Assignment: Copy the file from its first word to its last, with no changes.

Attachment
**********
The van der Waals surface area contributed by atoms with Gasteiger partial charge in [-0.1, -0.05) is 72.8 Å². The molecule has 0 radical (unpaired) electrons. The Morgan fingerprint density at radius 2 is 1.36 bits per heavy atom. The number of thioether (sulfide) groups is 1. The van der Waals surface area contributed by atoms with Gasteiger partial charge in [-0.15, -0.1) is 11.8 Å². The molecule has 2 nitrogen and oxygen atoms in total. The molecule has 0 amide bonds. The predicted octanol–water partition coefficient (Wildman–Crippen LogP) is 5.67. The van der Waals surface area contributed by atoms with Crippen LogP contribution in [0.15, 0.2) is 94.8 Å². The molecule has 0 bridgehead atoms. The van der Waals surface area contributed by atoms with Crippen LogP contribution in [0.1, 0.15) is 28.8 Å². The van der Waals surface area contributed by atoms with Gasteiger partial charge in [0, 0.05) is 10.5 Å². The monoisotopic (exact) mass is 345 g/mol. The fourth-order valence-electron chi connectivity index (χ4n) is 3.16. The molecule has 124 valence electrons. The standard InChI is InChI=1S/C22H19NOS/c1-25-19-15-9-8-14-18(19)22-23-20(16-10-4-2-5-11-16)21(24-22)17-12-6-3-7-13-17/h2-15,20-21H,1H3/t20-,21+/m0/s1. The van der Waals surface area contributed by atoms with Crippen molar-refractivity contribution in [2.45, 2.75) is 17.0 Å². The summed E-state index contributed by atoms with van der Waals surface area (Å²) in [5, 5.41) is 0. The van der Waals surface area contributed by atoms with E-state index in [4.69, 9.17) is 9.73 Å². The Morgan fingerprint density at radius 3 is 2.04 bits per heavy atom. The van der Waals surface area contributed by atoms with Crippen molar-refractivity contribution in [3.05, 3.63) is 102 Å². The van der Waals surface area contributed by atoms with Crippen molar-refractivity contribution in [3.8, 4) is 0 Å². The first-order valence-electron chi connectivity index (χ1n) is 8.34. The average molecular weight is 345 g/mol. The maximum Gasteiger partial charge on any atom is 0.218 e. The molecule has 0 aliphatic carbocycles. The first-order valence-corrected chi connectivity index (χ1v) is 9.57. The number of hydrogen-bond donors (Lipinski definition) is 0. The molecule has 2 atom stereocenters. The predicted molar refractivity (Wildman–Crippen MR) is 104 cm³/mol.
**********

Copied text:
The van der Waals surface area contributed by atoms with Gasteiger partial charge in [-0.1, -0.05) is 72.8 Å². The molecule has 0 radical (unpaired) electrons. The Morgan fingerprint density at radius 2 is 1.36 bits per heavy atom. The number of thioether (sulfide) groups is 1. The van der Waals surface area contributed by atoms with Gasteiger partial charge in [-0.15, -0.1) is 11.8 Å². The molecule has 2 nitrogen and oxygen atoms in total. The molecule has 0 amide bonds. The predicted octanol–water partition coefficient (Wildman–Crippen LogP) is 5.67. The van der Waals surface area contributed by atoms with Crippen LogP contribution in [0.15, 0.2) is 94.8 Å². The molecule has 0 bridgehead atoms. The van der Waals surface area contributed by atoms with Crippen LogP contribution in [0.1, 0.15) is 28.8 Å². The van der Waals surface area contributed by atoms with Gasteiger partial charge in [0, 0.05) is 10.5 Å². The monoisotopic (exact) mass is 345 g/mol. The fourth-order valence-electron chi connectivity index (χ4n) is 3.16. The molecule has 124 valence electrons. The standard InChI is InChI=1S/C22H19NOS/c1-25-19-15-9-8-14-18(19)22-23-20(16-10-4-2-5-11-16)21(24-22)17-12-6-3-7-13-17/h2-15,20-21H,1H3/t20-,21+/m0/s1. The van der Waals surface area contributed by atoms with Crippen molar-refractivity contribution in [2.45, 2.75) is 17.0 Å². The summed E-state index contributed by atoms with van der Waals surface area (Å²) in [5, 5.41) is 0. The van der Waals surface area contributed by atoms with E-state index in [4.69, 9.17) is 9.73 Å². The Morgan fingerprint density at radius 3 is 2.04 bits per heavy atom. The van der Waals surface area contributed by atoms with Crippen molar-refractivity contribution in [3.05, 3.63) is 102 Å². The van der Waals surface area contributed by atoms with Crippen molar-refractivity contribution in [3.8, 4) is 0 Å². The first-order valence-electron chi connectivity index (χ1n) is 8.34. The average molecular weight is 345 g/mol. The maximum Gasteiger partial charge on any atom is 0.218 e. The molecule has 0 aliphatic carbocycles. The first-order valence-corrected chi connectivity index (χ1v) is 9.57. The number of hydrogen-bond donors (Lipinski definition) is 0. The molecule has 2 atom stereocenters. The predicted molar refractivity (Wildman–Crippen MR) is 104 cm³/mol.